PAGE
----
Oils are collected by EHS in glass, metal or high-density plastic bottles that are free of external contamination. Do not mix solvents or other wastes with oils. Depending upon the oil source, the generator may be responsible for having a PCB or heavy metal analysis performed prior to pickup. Oil filters should be punctured and hot drained prior to being disposed of in the regular trash.  All used oil container must be marked with the words, "used oil." 

Oil Contaminated Material

Any material that is used to clean up oil spills and has become contaminated with oil is picked up by EHS for disposal. Collect material in a bucket with lid or a drum. Small amounts of contaminated material may be double bagged and boxed. Seal the containers, label, and call EHS at 335-8501 for collection.

Oil Filters

Oil filters must be punctured and hot drained prior to disposal. To hot-drain a filter, remove the filter from the engine when the engine is hot. Then keep the filter above 60°F while it drains for 24 hours. Collect the oil that drains from the filter and manage it as used oil. Any oil filters that are not hot drained must be disposed of as hazardous waste. Iowa law prohibits disposal of oil filters in landfills, they must be recycled. Containers of used oil filters must be marked with the words, "used oil."

Paint Booth Filters

Paint booth filters contaminated with paint or solvents will be collected by EHS in steel cans.

Paint, Paint Thinner & Paint-Related Material

Paint shops may collect paints and thinners in drums supplied by EHS. Drums must be labeled using EHS’s hazardous waste label #2. Small amounts of thinner may be collected in five-gallon containers. Expired and unused paints must be collected by EHS for disposal.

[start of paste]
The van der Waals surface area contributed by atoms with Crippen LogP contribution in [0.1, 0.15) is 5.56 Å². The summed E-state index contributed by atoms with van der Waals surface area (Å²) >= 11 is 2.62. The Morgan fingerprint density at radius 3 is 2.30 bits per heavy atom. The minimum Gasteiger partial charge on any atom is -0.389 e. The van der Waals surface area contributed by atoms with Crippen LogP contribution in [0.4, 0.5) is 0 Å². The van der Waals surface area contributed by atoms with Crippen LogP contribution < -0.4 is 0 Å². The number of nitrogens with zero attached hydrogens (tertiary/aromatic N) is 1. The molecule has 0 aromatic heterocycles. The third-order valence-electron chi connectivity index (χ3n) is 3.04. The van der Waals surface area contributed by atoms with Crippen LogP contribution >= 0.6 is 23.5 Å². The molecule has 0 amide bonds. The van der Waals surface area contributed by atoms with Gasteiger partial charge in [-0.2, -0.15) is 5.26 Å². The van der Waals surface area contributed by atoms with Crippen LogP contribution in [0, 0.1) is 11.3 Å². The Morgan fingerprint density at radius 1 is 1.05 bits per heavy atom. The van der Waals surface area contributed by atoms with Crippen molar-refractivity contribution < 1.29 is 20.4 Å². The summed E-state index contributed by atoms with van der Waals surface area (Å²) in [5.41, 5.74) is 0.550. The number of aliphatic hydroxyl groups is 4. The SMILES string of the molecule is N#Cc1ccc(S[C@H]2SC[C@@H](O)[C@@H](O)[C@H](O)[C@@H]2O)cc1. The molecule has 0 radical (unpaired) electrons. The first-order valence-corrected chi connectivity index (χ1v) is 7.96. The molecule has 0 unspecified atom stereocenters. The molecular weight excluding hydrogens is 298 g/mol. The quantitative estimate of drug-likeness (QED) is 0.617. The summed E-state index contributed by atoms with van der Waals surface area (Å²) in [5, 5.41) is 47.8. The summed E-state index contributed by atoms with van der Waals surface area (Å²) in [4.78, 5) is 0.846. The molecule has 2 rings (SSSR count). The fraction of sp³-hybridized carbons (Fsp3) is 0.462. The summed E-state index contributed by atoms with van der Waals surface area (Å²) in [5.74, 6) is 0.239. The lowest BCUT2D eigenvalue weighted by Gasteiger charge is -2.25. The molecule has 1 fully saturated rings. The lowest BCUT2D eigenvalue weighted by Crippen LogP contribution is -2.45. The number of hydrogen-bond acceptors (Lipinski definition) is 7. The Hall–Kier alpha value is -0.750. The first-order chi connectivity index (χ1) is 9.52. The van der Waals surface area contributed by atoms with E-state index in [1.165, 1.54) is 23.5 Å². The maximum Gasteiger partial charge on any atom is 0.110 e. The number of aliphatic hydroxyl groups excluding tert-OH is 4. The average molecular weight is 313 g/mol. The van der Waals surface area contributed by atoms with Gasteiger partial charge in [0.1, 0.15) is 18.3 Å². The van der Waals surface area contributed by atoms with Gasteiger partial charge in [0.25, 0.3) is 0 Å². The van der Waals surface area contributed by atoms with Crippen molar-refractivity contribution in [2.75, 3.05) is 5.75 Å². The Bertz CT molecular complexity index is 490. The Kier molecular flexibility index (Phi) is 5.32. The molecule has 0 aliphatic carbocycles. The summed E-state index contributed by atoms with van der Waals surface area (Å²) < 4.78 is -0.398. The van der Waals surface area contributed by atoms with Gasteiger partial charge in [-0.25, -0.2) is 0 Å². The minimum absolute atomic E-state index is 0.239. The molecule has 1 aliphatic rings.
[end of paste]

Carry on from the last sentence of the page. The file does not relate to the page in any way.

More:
Paint Rags

Rags contaminated with paint or solvents will be collected by EHS in steel cans.

Peroxide Forming Chemicals

Chemicals that form peroxides (Appendix IX) should be dated when received and checked periodically with potassium iodide (KI) paper to detect peroxides. Most peroxide formers have expiration dates printed on the label. Dispose of any peroxide former as soon as it reaches its expiration date if not tested. If peroxides are detected the lab may be required to pay for expensive chemical stabilization prior to disposal. Contact EHS at 335-8501 for more information.

Photographic Chemicals

Photographic chemicals should be collected by EHS for disposal. Many used photochemicals contain silver, a characteristic hazardous waste. EHS generally discourages use of benchtop recovery system, because of the uncertainty of the efficiency of silver recovery. Without a complete testing program it is not possible to ensure that silver is not being put down the drain. Please contact EHS at 335-8501 for disposal.

Picric Acid

Picric acid is normally wet with greater than 10% water and is safe to handle in this condition. However, picric acid may become shock sensitive and explosive if dried or combined with metals.